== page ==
If our rights are not given us (an endowment) from God, then they must be from ourselves... we made them up and/or are claiming them (or perhaps you have a third alternative like alien endowment). If they rest in mankind than mankind can certainly take them away by sophistry, revision or willing surrender. This is the inevitable end of the arguement that God has no place in government. The argument against some God-Government joint venture is articulated by my friend Charles D:
You have every right to believe in God, pray every day and call upon your fellow Americans to do the same. However, you should not use the coercive power of government to encourage others to embrace your religion, nor should government show a preference for one religion over another or for religion over a lack of religion. That is not the role of government.

When religious belief is intertwined with government, it not only is offensive to those who do not share that belief, it is corrosive to religion itself.

What Charles fails to recognize is that the National Day of Prayer (or any other practice where religion currently has a footprint in government) is not 1. using coercive power to embrace any particular religion, or 2. is not prefering one religion over another including athiesm. There has never been a people more free to practice or abstain from praciticing religion than in the United States of America over the past 223 years. Civil rights and individual liberties are not being infringed upon. I challenge anyone to provide a concrete example of where a non-believer was forced to engage in prayer or other religious exercise.

On the other hand, I have an example of the state's oppressive power to keep people from exercising their right of exercising their religious beliefs. This is the natural progression of the ruling against the Day of Prayer and of Charles D's political persuasion. Those who are pressing to seperate God from government ultimately are for the prohibition of any individual exercise of religion. Read this story and tell me whose liberties, whose basic rights of conscience are being extinquished:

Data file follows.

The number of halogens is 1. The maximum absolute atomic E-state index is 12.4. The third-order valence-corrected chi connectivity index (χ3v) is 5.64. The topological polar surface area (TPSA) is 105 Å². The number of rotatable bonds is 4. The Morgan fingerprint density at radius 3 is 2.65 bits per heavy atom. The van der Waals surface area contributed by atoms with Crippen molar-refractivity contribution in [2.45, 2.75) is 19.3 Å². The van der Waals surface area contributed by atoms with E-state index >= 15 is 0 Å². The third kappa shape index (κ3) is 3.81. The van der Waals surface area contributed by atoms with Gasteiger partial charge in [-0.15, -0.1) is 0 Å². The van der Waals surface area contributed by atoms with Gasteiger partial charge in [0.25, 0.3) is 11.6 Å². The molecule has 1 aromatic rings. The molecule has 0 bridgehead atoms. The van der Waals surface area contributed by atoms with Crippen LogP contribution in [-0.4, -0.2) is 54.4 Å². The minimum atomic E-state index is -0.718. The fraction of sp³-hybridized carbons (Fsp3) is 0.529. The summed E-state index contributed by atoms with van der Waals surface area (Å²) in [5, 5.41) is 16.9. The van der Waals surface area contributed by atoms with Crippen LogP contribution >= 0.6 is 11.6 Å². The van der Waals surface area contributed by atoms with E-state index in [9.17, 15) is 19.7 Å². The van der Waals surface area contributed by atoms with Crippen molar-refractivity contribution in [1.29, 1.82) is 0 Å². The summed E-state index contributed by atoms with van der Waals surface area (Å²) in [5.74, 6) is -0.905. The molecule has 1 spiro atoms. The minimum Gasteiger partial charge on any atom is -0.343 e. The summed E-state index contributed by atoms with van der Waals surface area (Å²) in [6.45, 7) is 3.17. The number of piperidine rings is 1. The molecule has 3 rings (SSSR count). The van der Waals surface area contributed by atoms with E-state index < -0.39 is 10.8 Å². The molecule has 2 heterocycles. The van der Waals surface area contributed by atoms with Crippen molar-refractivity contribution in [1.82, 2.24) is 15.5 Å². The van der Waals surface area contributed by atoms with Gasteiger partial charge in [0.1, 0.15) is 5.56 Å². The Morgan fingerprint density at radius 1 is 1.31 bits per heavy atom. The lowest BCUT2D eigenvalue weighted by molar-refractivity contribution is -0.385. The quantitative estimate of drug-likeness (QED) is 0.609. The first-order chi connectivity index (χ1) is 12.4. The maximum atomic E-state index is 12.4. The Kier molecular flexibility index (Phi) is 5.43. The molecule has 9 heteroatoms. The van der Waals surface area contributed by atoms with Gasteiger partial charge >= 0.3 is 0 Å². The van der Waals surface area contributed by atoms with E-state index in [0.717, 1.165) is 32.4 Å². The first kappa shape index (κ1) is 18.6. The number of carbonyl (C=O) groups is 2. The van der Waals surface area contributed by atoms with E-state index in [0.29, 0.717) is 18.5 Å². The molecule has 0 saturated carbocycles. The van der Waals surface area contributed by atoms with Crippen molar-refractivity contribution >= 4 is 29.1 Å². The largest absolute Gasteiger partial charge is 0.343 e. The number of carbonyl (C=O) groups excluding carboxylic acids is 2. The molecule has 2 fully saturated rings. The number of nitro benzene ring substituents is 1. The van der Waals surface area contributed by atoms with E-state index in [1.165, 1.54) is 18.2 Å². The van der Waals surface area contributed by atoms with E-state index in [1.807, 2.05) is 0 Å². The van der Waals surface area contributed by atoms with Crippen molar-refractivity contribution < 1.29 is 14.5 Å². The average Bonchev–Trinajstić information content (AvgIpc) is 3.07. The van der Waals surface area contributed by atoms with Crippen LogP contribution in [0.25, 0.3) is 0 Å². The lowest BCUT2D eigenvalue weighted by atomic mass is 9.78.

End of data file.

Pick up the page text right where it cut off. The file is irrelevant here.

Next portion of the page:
(click image to read more)


Nietze was right... God is dead and we are killers. If God is dead and gone, how long can the inalienable rights that He gave us remain? Surely those that killed God will want to kill any vestiage of him. After all, we now have a system much more responsive than God. We now have government in whom we can trust with all our needs: food, shelter, health insurance and retirement. At lease we can see, touch and feel government. God with all his mystery, absenteeism and mandate of blind obedience was so annoying... If only he would give a "State of the Union" or show up on Late Night with David Letterman every once in a while.

Come on people. Governemnts have been born and died, do we honestly think ours is so much better. No one, especially not I, will force you but in the rise and fall of political dynasties, one power has outlasted them all: God.

Thursday, May 6, 2010

The Sociology of Disaster Response: More complicated than it appears

It is what I do. My research interest is the psychosocial elements of disaster preparation, impact and response. This news story, although not an indepth exploration of the phenomenon, does a nice job of showing one sociological element of current disaster response. Are we helping or are we hurting? The same Hypocratic question that lurks in the back of medical doctors should also guide our social and political policies.


Watch CBS News Videos Online

Wednesday, May 5, 2010

Political Correctness is disgusting and it is going to get someone killed

We are so damned sensitized not to offend anyone that we cannot speak the logical or the obvious truth. Let me ask one question that is so obvious that 95% of Elementary school children would get it right: In the past 10 years, what group (ideology, country, etc.) is most likely to be responsible for carrying out a terrorist attack against the United States?